Brazil has long considered itself to be “the country of tomorrow.” Now that it has joined the ranks of the emerging economies (still remember the BRICs?), it could reasonably say that right now it is indeed the country of tomorrow. Being given the honor to host the 2014 World Cup and the 2016 Olympics is seen as a major confirmation of stepping into global prime time or maybe a sweet 16 with its concomitant pomp and circumstance. Of course, one thing is to have lofty pretensions (nothing wrong with that) and another, very different, is having the capacity to fulfill them. The massive demonstrations of last June revealed that the giant may have feet of clay after all, considering what triggered those demonstrations — fare hikes for a notoriously deficient mass transit system. In addition, both the International Olympic Committee and FIFA, the governing body of world soccer, have recently made public their doubts about whether Brazil can actually pull it off.
Besides sports and buses, another indication that Brazil is not quite there yet – and an extremely important at that – is its health care system. In a 2011 article published in an online journal dedicated to medical tourism, the CEO of a Brazilian company specialized in that trade enthusiastically highlighted Brazil as a top destination for foreigners looking for the complete package of top-notch healthcare and exotic surroundings, but a CNN.com opinion piece from last year paints a different picture: too little funding, medical personnel in very short supply, inadequate technology and facilities, and issues with hospital management. (Ironically, that same piece highlights Brazil’s health care system as an example of what the US should have done a long time ago with the current overhaul of its own system: To treat it as part of an inalienable human right to proper health care that demands shared responsibility.)
As a way to reverse the situation, the Brazilian government has followed the path of Venezuela years ago and is extending the red carpet to Cuban doctors, who will be sent to the most underserved areas in exchange for room, board, and a payment of $4,200 a month per doctor – or $200 million a year – to the Cuban government. Besides the usual preoccupation with defections that the Cuban government has, there are concerns with the quality of the services provided, how much of the money paid to the Cuban government will actually go to the physicians, the legality of their work contract, and how the plan will serve the reelection wishes of beleaguered Brazilian president Dilma Rouseff. There is even the report that Brazilian physicians have become openly hostile to their visiting Cuban peers, prompting harsh criticism from Rousseff herself. A possibly unexplored angle is that Brazil has been friendly with Cuba – maybe too much for US comfort – since the governing Workers’ Party took office in 2002, and the millions of dollars Cuba will receive for its medical personnel are likely to keep Cuba afloat a little longer — exactly the opposite of what the anachronistic embargo still intends to do.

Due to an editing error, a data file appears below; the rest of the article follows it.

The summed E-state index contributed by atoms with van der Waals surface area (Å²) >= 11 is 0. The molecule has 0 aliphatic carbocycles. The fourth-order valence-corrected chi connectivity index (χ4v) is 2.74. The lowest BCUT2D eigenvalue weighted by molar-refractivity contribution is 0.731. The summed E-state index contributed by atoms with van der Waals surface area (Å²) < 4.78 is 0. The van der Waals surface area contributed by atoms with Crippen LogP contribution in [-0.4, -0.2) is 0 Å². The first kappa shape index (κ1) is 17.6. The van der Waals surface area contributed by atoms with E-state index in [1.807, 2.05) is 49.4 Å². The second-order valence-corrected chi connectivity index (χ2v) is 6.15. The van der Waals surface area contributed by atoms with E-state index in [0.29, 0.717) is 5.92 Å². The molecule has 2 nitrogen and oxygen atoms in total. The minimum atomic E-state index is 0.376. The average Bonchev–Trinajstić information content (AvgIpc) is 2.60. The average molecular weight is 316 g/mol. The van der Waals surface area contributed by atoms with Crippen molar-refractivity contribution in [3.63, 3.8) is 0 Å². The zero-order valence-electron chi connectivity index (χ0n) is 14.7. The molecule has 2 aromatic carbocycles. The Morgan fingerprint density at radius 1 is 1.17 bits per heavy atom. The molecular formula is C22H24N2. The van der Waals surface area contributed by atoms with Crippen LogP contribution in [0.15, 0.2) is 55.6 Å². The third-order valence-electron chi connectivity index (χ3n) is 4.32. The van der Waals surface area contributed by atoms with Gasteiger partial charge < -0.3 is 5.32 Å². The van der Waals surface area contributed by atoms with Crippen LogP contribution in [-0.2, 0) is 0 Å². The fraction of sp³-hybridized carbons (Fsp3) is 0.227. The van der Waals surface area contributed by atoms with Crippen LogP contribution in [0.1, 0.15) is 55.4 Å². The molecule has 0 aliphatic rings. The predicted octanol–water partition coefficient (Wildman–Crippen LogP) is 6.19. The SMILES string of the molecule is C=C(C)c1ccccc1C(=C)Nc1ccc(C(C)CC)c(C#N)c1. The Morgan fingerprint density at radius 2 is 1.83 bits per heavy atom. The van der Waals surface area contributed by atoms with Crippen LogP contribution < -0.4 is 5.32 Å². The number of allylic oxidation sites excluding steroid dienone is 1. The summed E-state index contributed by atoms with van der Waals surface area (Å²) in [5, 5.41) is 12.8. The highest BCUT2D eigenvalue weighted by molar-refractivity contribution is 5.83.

But the most important concern Brazilians have with the plan is the best way to conclude these thoughts: It will only go so far. Like a band-aid over a severed limb, bringing the doctors will not solve once and for all what ails Brazil’s health care system. It may reverse the shortage of medical personnel, but not everything else. Political will is the right prescription. If there is a lesson to be learned by the Brazilian government from the June demonstrations, it would be not to put for tomorrow what Brazil needs to do to become the country of tomorrow.